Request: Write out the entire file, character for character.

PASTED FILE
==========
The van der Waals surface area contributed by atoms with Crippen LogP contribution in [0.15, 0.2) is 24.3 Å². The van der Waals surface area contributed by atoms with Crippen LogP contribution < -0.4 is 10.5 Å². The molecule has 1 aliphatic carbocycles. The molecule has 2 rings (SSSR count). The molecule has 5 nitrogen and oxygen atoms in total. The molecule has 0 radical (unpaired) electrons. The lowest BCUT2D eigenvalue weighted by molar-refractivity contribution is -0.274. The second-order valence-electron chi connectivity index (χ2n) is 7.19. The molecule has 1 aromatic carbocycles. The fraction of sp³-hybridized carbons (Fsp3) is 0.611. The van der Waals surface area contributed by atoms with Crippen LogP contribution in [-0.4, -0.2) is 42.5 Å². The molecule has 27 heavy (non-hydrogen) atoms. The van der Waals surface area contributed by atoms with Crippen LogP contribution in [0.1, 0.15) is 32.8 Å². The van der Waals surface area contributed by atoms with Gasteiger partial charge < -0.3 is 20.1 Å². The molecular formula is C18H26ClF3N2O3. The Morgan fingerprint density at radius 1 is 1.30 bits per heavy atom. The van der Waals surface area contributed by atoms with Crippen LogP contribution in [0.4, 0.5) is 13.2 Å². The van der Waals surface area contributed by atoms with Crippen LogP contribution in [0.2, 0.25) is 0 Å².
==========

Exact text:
The van der Waals surface area contributed by atoms with Crippen LogP contribution in [0.15, 0.2) is 24.3 Å². The van der Waals surface area contributed by atoms with Crippen LogP contribution < -0.4 is 10.5 Å². The molecule has 1 aliphatic carbocycles. The molecule has 2 rings (SSSR count). The molecule has 5 nitrogen and oxygen atoms in total. The molecule has 0 radical (unpaired) electrons. The lowest BCUT2D eigenvalue weighted by molar-refractivity contribution is -0.274. The second-order valence-electron chi connectivity index (χ2n) is 7.19. The molecule has 1 aromatic carbocycles. The fraction of sp³-hybridized carbons (Fsp3) is 0.611. The van der Waals surface area contributed by atoms with Crippen LogP contribution in [-0.4, -0.2) is 42.5 Å². The molecule has 27 heavy (non-hydrogen) atoms. The van der Waals surface area contributed by atoms with Crippen LogP contribution in [0.1, 0.15) is 32.8 Å². The van der Waals surface area contributed by atoms with Gasteiger partial charge < -0.3 is 20.1 Å². The molecular formula is C18H26ClF3N2O3. The Morgan fingerprint density at radius 1 is 1.30 bits per heavy atom. The van der Waals surface area contributed by atoms with Crippen LogP contribution in [0.4, 0.5) is 13.2 Å². The van der Waals surface area contributed by atoms with Crippen LogP contribution in [0.2, 0.25) is 0 Å².